As Kindled Wood


Silent Light (Stellet Licht, 2007).

I am participating in the Early Career Conference in Catholic Theology and Catholic Studies, an event organised by the Centre for Catholic Studies at Durham University, with support from The Newman Association, The Catholic Record Society, and The Tablet on 12 June. My paper is called “As Kindled Wood: Imagery in the Thomistic Account of the Theological Virtues” and it is part of my dissertation for the MA (Res) in Theology at Durham. Here is the abstract:

In the Summa Theologica, Thomas Aquinas uses the image of wood on fire to discuss the theological virtues and the difference between the nature of human beings and that of God. He says that the nature of things can be defined in two ways: essentially and by participation. In essence, God and human beings have distinct natures and so the theological virtues whose object is God and divine nature transcends human creatures and their nature. But Thomas also argues that this sharp distinction is somehow blurred in the definition by participation that stresses how humans can take part in divine life. He writes: “as kindled wood partakes of the nature of fire […], after a fashion, man becomes a partaker of the Divine Nature, […] so that these virtues are proportionate to man in respect of the Nature of which he is made a partaker.”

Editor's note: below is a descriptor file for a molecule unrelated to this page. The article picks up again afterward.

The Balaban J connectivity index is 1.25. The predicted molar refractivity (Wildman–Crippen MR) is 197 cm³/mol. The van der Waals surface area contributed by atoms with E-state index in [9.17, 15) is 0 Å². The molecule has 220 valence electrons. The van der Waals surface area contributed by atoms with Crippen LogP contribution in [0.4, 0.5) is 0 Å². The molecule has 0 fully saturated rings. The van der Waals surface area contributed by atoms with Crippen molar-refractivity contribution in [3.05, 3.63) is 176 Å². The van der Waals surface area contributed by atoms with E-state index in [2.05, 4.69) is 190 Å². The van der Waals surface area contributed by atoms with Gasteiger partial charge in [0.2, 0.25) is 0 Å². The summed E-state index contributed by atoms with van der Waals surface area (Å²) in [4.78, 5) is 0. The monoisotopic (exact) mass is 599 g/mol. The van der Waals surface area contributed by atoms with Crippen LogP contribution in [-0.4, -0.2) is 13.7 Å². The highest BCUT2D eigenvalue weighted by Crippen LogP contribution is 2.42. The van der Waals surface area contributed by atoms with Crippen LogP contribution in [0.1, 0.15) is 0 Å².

This paper aims at meditating on the uses of this image in Thomas’s commentaries on the theological virtues. Kindled wood is used in an analogical sense (as) as well as a purposive sense (so that). This discussion relates to my research on the theological virtues in contemporary cinema and to the way in which the imagery of some films interrogate and deepen our understanding of these virtues. These cinematic examples, which I shall briefly explore, have similar functions to the image of kindled wood, but are more dense and complex. They are not analogical, but depictive, representational. Yet still (and this is a most important theological point, I think), a depiction of theological virtues or divine gifts is always analogical, in the sense that it resembles what it tries to describe or to render yet it’s still invariably different (such divine things cannot be fully described or rendered in detail) — as different as God and creature. They allow us to develop insights about these divine gifts through human portraits.